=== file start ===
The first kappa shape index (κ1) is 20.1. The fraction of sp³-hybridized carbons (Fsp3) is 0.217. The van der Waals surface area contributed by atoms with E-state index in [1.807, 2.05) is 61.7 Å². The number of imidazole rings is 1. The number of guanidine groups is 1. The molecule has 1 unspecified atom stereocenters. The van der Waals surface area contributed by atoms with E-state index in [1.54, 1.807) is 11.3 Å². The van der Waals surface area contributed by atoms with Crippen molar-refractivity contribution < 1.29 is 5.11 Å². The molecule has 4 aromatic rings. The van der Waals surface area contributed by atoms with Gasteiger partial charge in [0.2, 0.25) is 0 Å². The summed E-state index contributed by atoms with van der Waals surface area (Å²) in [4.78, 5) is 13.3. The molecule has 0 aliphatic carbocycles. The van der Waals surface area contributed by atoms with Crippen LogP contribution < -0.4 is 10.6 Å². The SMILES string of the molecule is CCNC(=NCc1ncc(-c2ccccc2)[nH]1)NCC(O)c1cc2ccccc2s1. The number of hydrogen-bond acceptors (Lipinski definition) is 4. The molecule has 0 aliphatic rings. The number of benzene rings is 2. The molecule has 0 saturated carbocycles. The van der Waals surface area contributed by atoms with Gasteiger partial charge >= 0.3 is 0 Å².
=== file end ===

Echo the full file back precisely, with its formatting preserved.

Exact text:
The first kappa shape index (κ1) is 20.1. The fraction of sp³-hybridized carbons (Fsp3) is 0.217. The van der Waals surface area contributed by atoms with E-state index in [1.807, 2.05) is 61.7 Å². The number of imidazole rings is 1. The number of guanidine groups is 1. The molecule has 1 unspecified atom stereocenters. The van der Waals surface area contributed by atoms with E-state index in [1.54, 1.807) is 11.3 Å². The van der Waals surface area contributed by atoms with Crippen molar-refractivity contribution < 1.29 is 5.11 Å². The molecule has 4 aromatic rings. The van der Waals surface area contributed by atoms with Gasteiger partial charge in [0.2, 0.25) is 0 Å². The summed E-state index contributed by atoms with van der Waals surface area (Å²) in [4.78, 5) is 13.3. The molecule has 0 aliphatic carbocycles. The van der Waals surface area contributed by atoms with Crippen LogP contribution < -0.4 is 10.6 Å². The SMILES string of the molecule is CCNC(=NCc1ncc(-c2ccccc2)[nH]1)NCC(O)c1cc2ccccc2s1. The number of hydrogen-bond acceptors (Lipinski definition) is 4. The molecule has 0 aliphatic rings. The number of benzene rings is 2. The molecule has 0 saturated carbocycles. The van der Waals surface area contributed by atoms with Gasteiger partial charge >= 0.3 is 0 Å².